Mental Health - It's a Huge Issue That is Getting Worse by the Minute

The nation, no, the world, is in crisis and it is getting out of control. Our brains are so complex, and have so much information packed into them every single day. They are simply amazing but sometimes, things don't work the way they are supposed to and then, well, things can go wrong. Things can go very wrong.

WedMD has a pretty good listing of everything that is covered by Mental Health. You can click here to see the various types and what they have to say about them. Anxiety Disorders, Mood Disorders, Psychotic Disorders, Eating Disorders, Impulse Control and Addiction Disorders, Personality Disorders, Obsession-Compulsive Disorder, Post-Traumatic Stress Disorders and a few smaller ones too. Just take a minute and read this over and then come back, and I'll give you the rest of my thoughts.

Impulse Control and Addiction Disorders. Maybe that's all I need to say? Maybe not. This one area of Mental Health alone is so crippling to so many. Some will read this and say, "See, it's not a disease, it's a disorder." What is the big deal with the terms anyway. Some thing is seriously firing wrong inside of someone's head and we need to find a solution.

I want to take a moment and talk about Addiction Disorders. While Heather chose suicide as her way away from the internal pain from Mental Health, many others, myself included in the past, chose alcohol and drugs. I grew up in a nice area. It was a lake community with it's own golf course, beaches, sailboat docks, etc. I went to good schools. Back then, things weren't talked about. Things got swept under the rug. Now, it's ok to talk about it, but so much still gets swept under the rug. When it is talked about, people are still judging! It's so sad.

Alcohol was everywhere in the 70s. Valiums were being handed out in prescriptions like candy. Most people I knew at least knew someone that smoked pot. It was a different world. Yes, chemicals were there too, legal and illegal. Actually, even back then, some of the best "chemicals" were pharmaceutical drugs. The schools were overcrowded. I remember growing up, waiting for the next school to be built or to have the new addition built, in order to hold us all. Those same schools taught us all that drugs are bad.

Not everyone that did drugs and drank alcohol was a bad person. Not everyone that did drugs or drank became addicted. Some did. I remember my Mom going to bed at night. The last thing she did every single night was take her Valium. Some nights, those Valiums were washed down with a shot of Vodka. Now, please, I'm not judging my Mom or blaming her, what I am saying is that they were acceptable choices of the time. My Mom listened to the doctor. He prescribed her to take them at bedtime, and she did it. Now, my father drank (he has since quit drinking - WTG Dad!) but some nights would be worse than others and she would wash down her prescription with a shot. He didn't prescribe the shot, but well, as she said, it helped her sleep soundly.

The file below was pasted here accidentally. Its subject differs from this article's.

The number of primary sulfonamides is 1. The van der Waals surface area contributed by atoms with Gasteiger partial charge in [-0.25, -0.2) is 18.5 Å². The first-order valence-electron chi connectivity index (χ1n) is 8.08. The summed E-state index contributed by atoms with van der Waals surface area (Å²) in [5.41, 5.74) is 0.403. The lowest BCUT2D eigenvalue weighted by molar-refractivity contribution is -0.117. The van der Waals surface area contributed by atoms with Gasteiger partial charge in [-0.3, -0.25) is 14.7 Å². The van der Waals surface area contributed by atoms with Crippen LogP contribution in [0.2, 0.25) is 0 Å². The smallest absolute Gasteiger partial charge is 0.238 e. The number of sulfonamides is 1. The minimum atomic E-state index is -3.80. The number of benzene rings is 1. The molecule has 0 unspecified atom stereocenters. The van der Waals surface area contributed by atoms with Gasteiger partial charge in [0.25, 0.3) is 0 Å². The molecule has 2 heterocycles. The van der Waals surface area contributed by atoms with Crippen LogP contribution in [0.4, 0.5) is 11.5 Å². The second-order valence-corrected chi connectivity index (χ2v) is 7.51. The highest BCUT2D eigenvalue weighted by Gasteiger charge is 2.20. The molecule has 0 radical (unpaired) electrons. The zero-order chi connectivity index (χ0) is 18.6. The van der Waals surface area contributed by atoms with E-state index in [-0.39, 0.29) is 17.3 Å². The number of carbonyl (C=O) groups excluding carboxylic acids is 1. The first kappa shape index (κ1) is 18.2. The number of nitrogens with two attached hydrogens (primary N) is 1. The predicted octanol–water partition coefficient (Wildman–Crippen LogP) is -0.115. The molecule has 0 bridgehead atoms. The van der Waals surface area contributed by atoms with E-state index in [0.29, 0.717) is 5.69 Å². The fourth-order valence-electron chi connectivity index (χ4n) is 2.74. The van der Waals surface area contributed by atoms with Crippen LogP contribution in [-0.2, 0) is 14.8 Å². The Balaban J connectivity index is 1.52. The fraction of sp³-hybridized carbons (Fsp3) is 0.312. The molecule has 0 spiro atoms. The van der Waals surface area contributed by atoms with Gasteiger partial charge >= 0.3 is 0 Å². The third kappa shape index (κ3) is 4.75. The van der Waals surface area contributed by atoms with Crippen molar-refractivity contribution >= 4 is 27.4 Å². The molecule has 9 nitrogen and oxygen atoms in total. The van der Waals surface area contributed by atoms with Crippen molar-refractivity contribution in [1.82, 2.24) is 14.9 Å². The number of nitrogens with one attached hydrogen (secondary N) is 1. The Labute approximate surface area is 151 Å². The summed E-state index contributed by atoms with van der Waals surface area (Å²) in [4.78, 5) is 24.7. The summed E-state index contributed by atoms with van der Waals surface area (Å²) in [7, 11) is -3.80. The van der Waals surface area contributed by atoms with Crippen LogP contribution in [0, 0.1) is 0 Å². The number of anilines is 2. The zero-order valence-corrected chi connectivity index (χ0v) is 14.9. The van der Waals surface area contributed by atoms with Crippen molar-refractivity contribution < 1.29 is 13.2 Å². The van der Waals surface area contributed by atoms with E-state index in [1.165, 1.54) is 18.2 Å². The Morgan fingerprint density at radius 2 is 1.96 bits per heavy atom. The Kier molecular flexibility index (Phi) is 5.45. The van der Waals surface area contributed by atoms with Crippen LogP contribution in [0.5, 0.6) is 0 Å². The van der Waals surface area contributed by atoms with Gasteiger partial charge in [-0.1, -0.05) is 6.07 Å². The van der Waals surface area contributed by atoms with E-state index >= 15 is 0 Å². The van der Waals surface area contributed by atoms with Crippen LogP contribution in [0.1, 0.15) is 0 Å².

Some people will tell you that there are two types of drunks in the world. There are mean drunks and there are happy drunks. While that is true, I think the kind we need to worry about are the stupid drunks. Let's face it. Most of the stupid decisions in our life are alcohol related. If you want to drink, you can get alcohol. I think, if I had to choose a gateway drug, it would have been alcohol. Most of my stupidest choices were alcohol-related. Alcohol stopped the fear. Alcohol gave freedom. When the police told us Heather took her life, they also told us there was copious amounts of alcohol involved. She drank for courage.

Anyway, I was hurting from holding in too much of things that hurt. As I said, I was raised to hold them in. (Bad advice by the way!) So, I was educated, I knew all the bad things that could happen on drugs, but well, after a few drinks, sure, why not. I'll give it a try. I knew I would always be able to have control. The drugs help you drink more alcohol and triggers MORE stupid in your brain. Again, true then as it is now, the easiest drugs to get were the pharmaceutical ones. Pot was easy to get then too. I have to say, though, most of my bad decisions while smoking pot included eating too much and passing out and falling asleep.